Lecture 10 - Neisseria Flashcards Preview

Medical Microbiology > Lecture 10 - Neisseria > Flashcards

Flashcards in Lecture 10 - Neisseria Deck (25):
1

Name the two important species of Neisseria human pathogens

1. N. meningitidis
2. N. gonorrhoeae

2

What type of oxygen dependence do Neiserria have?

Aerobic or Microaerophilic (mostly microaerophilic)

3

What kind of infections do they cause?

Purulent infections (pus forming)

4

T or F, Neisseria are Gram negative diplocci

True

5

Where is the typical place to find Neisseria?

Nasopharynx (mouth and upper respiratory tract)

6

Name the 4 virulence factors for N. Meningtidis

1. Fimbrae (Allow attachment and resist phagocytosis)
2. Capsule (Anti-phagocytic, Ag differences)
3. IgA Protease
4. 'Blebs' of LPS

7

How is N. meningitidis spread?

Spread by respiratory droplets typcially among individuals with prolonged contact

8

What is the only natural carrier of N. meningitidis?

Humans

9

N. meningitidis is primarily a disease of what age group? Why?

Young children
No Abs to opsonize strain, major window of opportunity as maternal IgG levels decline and humoral immunity is still developing

10

What 2 major diseases are caused by N. meningitidis?

1. Meningococcal Sepsis (Meningococcemia)
2. Meningitis

11

Describe the mode of action in Meningococcemia?

Encapsulated strains move across lining of nose and throat into blood.
Rapidly multiply and release large quantities of endotoxin (blebs)
Endotoxins activate monocytes to produce large amounts of cytokines that result in SYSTEMIC inflammation and potentially septic shock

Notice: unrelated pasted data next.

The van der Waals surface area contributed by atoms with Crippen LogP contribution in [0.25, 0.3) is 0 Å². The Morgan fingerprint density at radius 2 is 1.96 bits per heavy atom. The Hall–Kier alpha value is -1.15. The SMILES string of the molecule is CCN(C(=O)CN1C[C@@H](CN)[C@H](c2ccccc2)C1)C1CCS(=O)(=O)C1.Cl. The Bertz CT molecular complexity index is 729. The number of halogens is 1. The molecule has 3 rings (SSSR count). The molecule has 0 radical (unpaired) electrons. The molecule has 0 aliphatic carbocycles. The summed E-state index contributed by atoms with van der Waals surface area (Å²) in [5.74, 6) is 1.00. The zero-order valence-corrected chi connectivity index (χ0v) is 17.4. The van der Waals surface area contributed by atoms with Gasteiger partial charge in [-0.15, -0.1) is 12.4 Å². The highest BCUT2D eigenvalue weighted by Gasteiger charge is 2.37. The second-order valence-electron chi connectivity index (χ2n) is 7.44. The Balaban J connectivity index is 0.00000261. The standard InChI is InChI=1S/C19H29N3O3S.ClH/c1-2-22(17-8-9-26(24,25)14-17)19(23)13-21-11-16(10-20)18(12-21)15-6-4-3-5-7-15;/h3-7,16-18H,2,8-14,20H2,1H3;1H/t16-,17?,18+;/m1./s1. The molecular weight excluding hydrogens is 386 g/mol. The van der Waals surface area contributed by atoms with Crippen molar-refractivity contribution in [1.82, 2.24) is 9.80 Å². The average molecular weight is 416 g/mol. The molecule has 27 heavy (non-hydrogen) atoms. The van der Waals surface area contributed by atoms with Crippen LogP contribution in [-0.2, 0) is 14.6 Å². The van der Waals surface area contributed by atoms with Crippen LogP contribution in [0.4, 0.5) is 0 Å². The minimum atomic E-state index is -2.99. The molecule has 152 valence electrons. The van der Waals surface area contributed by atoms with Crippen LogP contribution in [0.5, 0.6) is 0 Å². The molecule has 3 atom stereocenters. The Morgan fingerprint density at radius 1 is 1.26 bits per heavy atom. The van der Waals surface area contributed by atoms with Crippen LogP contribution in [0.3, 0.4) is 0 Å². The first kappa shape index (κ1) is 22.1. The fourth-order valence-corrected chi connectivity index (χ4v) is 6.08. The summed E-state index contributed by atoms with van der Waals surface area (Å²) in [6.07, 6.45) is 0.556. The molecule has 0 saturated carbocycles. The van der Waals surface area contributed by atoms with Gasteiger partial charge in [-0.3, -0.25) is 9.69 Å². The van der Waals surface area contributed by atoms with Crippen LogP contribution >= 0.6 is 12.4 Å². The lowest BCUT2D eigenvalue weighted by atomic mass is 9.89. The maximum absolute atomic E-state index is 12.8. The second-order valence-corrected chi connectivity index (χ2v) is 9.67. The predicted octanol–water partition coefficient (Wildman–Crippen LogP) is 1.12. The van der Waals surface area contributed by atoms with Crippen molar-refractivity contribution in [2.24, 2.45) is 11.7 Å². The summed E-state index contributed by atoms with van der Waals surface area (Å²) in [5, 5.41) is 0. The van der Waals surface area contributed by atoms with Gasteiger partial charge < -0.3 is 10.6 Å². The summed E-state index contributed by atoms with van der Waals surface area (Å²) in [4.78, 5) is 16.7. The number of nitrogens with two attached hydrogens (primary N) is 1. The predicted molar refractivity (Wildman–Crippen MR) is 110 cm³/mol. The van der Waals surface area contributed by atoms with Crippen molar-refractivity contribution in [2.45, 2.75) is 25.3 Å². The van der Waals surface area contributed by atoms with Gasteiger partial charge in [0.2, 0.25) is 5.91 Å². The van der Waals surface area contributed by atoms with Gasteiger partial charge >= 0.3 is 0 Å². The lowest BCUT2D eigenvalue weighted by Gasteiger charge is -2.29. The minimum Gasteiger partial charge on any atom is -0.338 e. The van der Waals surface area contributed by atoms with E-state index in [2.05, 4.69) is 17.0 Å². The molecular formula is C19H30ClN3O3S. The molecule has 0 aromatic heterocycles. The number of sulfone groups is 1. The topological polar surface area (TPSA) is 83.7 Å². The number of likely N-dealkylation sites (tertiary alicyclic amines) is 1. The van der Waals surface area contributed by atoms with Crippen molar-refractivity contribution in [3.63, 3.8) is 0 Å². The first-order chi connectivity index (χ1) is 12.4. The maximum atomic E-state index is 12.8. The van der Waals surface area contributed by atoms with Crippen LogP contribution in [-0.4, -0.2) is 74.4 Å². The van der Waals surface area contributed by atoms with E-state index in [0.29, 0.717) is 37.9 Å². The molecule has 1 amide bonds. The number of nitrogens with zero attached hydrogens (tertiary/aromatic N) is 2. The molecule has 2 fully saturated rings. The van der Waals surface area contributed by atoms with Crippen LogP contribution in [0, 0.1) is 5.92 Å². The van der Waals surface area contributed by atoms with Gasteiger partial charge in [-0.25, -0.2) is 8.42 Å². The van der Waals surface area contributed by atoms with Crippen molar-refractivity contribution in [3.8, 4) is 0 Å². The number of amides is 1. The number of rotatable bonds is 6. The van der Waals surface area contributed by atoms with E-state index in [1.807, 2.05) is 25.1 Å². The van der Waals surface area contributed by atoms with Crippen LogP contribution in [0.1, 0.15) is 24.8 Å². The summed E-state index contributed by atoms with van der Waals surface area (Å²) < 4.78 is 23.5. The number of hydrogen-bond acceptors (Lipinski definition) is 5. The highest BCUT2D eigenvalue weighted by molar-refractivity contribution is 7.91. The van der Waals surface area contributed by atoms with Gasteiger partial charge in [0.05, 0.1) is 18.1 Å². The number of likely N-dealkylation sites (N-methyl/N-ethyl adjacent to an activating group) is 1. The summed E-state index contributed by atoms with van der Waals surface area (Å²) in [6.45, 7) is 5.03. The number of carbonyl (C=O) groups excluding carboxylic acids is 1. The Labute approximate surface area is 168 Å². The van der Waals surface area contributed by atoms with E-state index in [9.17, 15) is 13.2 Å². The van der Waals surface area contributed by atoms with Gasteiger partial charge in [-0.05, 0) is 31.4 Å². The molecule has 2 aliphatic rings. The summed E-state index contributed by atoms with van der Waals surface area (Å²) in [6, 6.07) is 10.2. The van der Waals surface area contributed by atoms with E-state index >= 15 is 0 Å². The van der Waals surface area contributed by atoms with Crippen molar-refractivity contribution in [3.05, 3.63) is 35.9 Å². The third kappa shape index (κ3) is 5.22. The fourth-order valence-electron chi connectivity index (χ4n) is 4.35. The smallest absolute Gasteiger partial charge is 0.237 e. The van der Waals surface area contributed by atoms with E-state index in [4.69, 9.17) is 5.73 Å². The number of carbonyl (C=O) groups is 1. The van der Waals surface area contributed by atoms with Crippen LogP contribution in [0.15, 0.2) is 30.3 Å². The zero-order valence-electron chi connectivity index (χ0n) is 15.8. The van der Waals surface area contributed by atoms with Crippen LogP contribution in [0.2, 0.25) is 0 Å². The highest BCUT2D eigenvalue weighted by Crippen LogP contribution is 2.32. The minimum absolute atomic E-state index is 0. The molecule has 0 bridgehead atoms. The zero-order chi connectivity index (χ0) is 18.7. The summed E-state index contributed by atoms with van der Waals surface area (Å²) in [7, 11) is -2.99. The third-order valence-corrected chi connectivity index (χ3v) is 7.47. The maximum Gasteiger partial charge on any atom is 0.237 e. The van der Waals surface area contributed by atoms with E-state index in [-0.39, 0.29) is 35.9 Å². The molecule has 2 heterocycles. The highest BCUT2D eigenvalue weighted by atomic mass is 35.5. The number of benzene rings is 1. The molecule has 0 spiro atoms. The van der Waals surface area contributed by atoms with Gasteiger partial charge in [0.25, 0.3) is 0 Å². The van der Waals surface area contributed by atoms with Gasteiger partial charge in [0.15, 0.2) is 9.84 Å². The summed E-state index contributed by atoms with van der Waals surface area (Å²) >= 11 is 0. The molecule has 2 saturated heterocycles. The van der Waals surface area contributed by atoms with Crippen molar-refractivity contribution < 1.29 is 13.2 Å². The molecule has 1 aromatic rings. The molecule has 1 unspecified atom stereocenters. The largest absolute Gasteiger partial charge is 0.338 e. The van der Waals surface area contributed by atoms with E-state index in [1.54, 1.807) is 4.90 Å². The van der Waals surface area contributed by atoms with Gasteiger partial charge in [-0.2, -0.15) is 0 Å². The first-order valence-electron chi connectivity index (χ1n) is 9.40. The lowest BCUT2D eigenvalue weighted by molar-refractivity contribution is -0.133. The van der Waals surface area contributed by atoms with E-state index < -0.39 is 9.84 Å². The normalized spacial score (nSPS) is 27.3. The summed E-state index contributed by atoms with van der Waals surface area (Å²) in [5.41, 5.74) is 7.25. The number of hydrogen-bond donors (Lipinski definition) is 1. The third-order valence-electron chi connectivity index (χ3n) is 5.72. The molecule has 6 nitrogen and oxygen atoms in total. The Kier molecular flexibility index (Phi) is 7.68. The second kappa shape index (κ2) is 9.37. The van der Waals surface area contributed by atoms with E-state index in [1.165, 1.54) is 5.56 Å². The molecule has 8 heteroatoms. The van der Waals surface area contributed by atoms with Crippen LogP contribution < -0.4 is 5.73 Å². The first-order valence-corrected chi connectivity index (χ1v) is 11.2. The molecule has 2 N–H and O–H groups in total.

12

Describe the mode of action in Meningitis?

Bacteria do not grow rapidly in blood and have time to cross blood into fluid and membranes surrounding the brain.
Endotoxin is secreted and stimulates inflammatory cascade locally in CNS tissues and systemically which results in symptoms/signs of meningitis

13

Which is more common, meningitis or meningococcemia?

Meningitis

14

What is the treatment for N. meningitidis?

Vaccination
Antimicrobial prophylaxis
Stay away from crowded conditions where it can be transmitted easily.

15

Major cause of spread of this N. meningitidis?

Huge amounts of blebbed endotoxin released by N. memingitidis

16

How common a STI is N. gonorrhea

2nd most common STI in U.S.

17

Name the 6 virulence factors to N. gonorrhea

Fimbrae
Local LPS
IgA Protease
Ag-variation of pili structure (gene conversion and phase variation)
Surface receptors for host proteins
Penicillin resistance

18

The virulence factors for N. gonorrhea are broken up into what 3 main categories?

1. Attachment factor
2. Damaging factors
3. Avoidance Factors

19

How is N. gonorrhea spread?

Primarily by sexual contact. Only in humans. No other known resevoir

20

Are symptoms of N. gonorrhea infection more common in men or women?

Men are symptomatic while women are commonly asymptomatic or with mild symptoms

21

Do men or women have a greater risk of being infected with N. gonorrhea

Women have 50% chance. Men 25% chance. This is due to the larger epithelial area in vagina

22

Women who are infected with UNTREATED gonorrhea develop what?

PID (Pelvic Inflammatory Disease)

23

What is a treatment for N. gonorrhea

No current vaccine because of Ag-variation of bacterial surface epitopes
Penicillin is no longer used because gonorrhea bacterium have become resistant

24

Are newborns at risk for infection if their mother has N. gonorrhea infection?

Yes, they are typically treated with anti-microbial eye ointment to prevent eye infections of this bacteria

25

3 major consequences of PID

Sterility
Ectopic Pregnancy
Pelvic surgery